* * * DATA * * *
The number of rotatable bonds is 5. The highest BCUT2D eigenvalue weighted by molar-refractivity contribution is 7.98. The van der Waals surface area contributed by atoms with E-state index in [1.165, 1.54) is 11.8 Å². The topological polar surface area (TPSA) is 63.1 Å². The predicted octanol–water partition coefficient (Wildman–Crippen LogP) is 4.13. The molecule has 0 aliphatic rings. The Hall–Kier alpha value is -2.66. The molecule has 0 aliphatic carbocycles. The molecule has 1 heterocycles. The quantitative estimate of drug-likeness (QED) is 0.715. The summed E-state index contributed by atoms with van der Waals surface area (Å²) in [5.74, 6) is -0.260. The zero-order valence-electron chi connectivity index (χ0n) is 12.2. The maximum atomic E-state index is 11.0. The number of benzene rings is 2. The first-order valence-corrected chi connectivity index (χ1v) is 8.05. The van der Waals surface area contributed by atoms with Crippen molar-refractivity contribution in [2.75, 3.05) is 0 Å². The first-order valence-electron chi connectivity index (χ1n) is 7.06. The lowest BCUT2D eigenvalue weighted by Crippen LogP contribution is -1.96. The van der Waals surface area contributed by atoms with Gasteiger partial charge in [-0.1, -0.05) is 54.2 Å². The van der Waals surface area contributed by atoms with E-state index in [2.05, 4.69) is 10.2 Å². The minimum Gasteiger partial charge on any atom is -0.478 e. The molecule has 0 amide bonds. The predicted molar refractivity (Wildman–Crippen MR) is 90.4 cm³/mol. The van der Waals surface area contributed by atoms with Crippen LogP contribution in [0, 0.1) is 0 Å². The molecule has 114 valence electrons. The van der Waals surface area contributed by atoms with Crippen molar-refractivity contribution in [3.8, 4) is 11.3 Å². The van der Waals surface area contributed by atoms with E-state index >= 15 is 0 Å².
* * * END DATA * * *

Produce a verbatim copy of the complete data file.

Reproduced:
The number of rotatable bonds is 5. The highest BCUT2D eigenvalue weighted by molar-refractivity contribution is 7.98. The van der Waals surface area contributed by atoms with E-state index in [1.165, 1.54) is 11.8 Å². The topological polar surface area (TPSA) is 63.1 Å². The predicted octanol–water partition coefficient (Wildman–Crippen LogP) is 4.13. The molecule has 0 aliphatic rings. The Hall–Kier alpha value is -2.66. The molecule has 0 aliphatic carbocycles. The molecule has 1 heterocycles. The quantitative estimate of drug-likeness (QED) is 0.715. The summed E-state index contributed by atoms with van der Waals surface area (Å²) in [5.74, 6) is -0.260. The zero-order valence-electron chi connectivity index (χ0n) is 12.2. The maximum atomic E-state index is 11.0. The number of benzene rings is 2. The first-order valence-corrected chi connectivity index (χ1v) is 8.05. The van der Waals surface area contributed by atoms with Crippen molar-refractivity contribution in [2.75, 3.05) is 0 Å². The first-order valence-electron chi connectivity index (χ1n) is 7.06. The lowest BCUT2D eigenvalue weighted by Crippen LogP contribution is -1.96. The van der Waals surface area contributed by atoms with Gasteiger partial charge in [-0.1, -0.05) is 54.2 Å². The van der Waals surface area contributed by atoms with E-state index in [2.05, 4.69) is 10.2 Å². The minimum Gasteiger partial charge on any atom is -0.478 e. The molecule has 0 amide bonds. The predicted molar refractivity (Wildman–Crippen MR) is 90.4 cm³/mol. The van der Waals surface area contributed by atoms with Crippen LogP contribution in [0, 0.1) is 0 Å². The molecule has 114 valence electrons. The van der Waals surface area contributed by atoms with Crippen molar-refractivity contribution in [3.8, 4) is 11.3 Å². The van der Waals surface area contributed by atoms with E-state index >= 15 is 0 Å².